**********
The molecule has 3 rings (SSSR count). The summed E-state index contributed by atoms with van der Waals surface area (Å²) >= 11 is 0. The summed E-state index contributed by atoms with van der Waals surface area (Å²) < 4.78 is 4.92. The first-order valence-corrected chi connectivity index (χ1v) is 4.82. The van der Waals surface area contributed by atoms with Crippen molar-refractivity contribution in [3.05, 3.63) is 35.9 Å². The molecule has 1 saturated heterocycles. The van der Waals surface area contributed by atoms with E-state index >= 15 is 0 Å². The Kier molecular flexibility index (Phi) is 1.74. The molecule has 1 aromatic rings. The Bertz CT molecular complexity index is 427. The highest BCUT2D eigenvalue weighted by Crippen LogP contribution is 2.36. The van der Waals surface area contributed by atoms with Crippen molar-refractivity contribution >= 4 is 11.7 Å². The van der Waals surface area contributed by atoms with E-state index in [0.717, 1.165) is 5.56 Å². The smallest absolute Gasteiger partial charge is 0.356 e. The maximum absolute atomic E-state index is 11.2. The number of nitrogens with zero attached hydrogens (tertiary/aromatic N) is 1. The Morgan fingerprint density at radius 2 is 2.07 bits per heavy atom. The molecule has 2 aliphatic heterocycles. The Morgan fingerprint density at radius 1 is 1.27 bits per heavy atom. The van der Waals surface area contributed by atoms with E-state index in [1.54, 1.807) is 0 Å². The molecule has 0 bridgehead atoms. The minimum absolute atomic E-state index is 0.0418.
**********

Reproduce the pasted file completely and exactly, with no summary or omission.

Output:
The molecule has 3 rings (SSSR count). The summed E-state index contributed by atoms with van der Waals surface area (Å²) >= 11 is 0. The summed E-state index contributed by atoms with van der Waals surface area (Å²) < 4.78 is 4.92. The first-order valence-corrected chi connectivity index (χ1v) is 4.82. The van der Waals surface area contributed by atoms with Crippen molar-refractivity contribution in [3.05, 3.63) is 35.9 Å². The molecule has 1 saturated heterocycles. The van der Waals surface area contributed by atoms with E-state index >= 15 is 0 Å². The Kier molecular flexibility index (Phi) is 1.74. The molecule has 1 aromatic rings. The Bertz CT molecular complexity index is 427. The highest BCUT2D eigenvalue weighted by Crippen LogP contribution is 2.36. The van der Waals surface area contributed by atoms with Crippen molar-refractivity contribution >= 4 is 11.7 Å². The van der Waals surface area contributed by atoms with E-state index in [0.717, 1.165) is 5.56 Å². The smallest absolute Gasteiger partial charge is 0.356 e. The maximum absolute atomic E-state index is 11.2. The number of nitrogens with zero attached hydrogens (tertiary/aromatic N) is 1. The Morgan fingerprint density at radius 2 is 2.07 bits per heavy atom. The molecule has 2 aliphatic heterocycles. The Morgan fingerprint density at radius 1 is 1.27 bits per heavy atom. The van der Waals surface area contributed by atoms with E-state index in [1.54, 1.807) is 0 Å². The molecule has 0 bridgehead atoms. The minimum absolute atomic E-state index is 0.0418.